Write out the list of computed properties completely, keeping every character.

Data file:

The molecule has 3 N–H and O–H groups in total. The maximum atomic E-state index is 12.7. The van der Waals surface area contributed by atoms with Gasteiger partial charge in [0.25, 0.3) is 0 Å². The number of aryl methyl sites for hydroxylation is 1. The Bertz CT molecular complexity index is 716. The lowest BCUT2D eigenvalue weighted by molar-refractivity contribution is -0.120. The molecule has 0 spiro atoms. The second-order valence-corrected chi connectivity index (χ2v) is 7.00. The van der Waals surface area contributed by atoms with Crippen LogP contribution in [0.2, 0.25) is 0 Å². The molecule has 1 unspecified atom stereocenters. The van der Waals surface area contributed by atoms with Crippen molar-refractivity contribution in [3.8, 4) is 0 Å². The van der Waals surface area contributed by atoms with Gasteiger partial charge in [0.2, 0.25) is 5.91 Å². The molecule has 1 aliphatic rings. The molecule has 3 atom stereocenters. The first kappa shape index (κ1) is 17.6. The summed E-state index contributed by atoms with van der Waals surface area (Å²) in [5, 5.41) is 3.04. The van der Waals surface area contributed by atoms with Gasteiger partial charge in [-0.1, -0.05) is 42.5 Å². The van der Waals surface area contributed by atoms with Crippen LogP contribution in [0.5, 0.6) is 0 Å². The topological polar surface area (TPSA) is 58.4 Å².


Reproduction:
The molecule has 3 N–H and O–H groups in total. The maximum atomic E-state index is 12.7. The van der Waals surface area contributed by atoms with Gasteiger partial charge in [0.25, 0.3) is 0 Å². The number of aryl methyl sites for hydroxylation is 1. The Bertz CT molecular complexity index is 716. The lowest BCUT2D eigenvalue weighted by molar-refractivity contribution is -0.120. The molecule has 0 spiro atoms. The second-order valence-corrected chi connectivity index (χ2v) is 7.00. The van der Waals surface area contributed by atoms with Crippen LogP contribution in [0.2, 0.25) is 0 Å². The molecule has 1 unspecified atom stereocenters. The van der Waals surface area contributed by atoms with Crippen molar-refractivity contribution in [3.8, 4) is 0 Å². The van der Waals surface area contributed by atoms with Gasteiger partial charge in [0.2, 0.25) is 5.91 Å². The molecule has 1 aliphatic rings. The molecule has 3 atom stereocenters. The first kappa shape index (κ1) is 17.6. The summed E-state index contributed by atoms with van der Waals surface area (Å²) in [5, 5.41) is 3.04. The van der Waals surface area contributed by atoms with Gasteiger partial charge in [-0.1, -0.05) is 42.5 Å². The van der Waals surface area contributed by atoms with Crippen LogP contribution in [0.5, 0.6) is 0 Å². The topological polar surface area (TPSA) is 58.4 Å².